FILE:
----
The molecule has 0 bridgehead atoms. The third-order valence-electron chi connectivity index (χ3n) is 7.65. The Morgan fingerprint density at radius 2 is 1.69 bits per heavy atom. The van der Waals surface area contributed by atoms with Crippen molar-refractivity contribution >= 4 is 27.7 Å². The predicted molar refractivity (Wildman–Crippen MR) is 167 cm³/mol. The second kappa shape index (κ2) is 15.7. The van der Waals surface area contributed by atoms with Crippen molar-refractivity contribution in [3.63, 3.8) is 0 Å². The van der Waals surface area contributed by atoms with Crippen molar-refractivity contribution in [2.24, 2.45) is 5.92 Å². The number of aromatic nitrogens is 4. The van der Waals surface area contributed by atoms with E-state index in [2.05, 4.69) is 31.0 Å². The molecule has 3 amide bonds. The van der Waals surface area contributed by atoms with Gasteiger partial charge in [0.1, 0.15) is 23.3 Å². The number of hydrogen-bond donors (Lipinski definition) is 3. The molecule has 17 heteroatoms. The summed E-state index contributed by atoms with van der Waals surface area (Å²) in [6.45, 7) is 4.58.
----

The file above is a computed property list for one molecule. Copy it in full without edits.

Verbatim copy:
The molecule has 0 bridgehead atoms. The third-order valence-electron chi connectivity index (χ3n) is 7.65. The Morgan fingerprint density at radius 2 is 1.69 bits per heavy atom. The van der Waals surface area contributed by atoms with Crippen molar-refractivity contribution >= 4 is 27.7 Å². The predicted molar refractivity (Wildman–Crippen MR) is 167 cm³/mol. The second kappa shape index (κ2) is 15.7. The van der Waals surface area contributed by atoms with Crippen molar-refractivity contribution in [3.63, 3.8) is 0 Å². The van der Waals surface area contributed by atoms with Crippen molar-refractivity contribution in [2.24, 2.45) is 5.92 Å². The number of aromatic nitrogens is 4. The van der Waals surface area contributed by atoms with E-state index in [2.05, 4.69) is 31.0 Å². The molecule has 3 amide bonds. The van der Waals surface area contributed by atoms with Gasteiger partial charge in [0.1, 0.15) is 23.3 Å². The number of hydrogen-bond donors (Lipinski definition) is 3. The molecule has 17 heteroatoms. The summed E-state index contributed by atoms with van der Waals surface area (Å²) in [6.45, 7) is 4.58.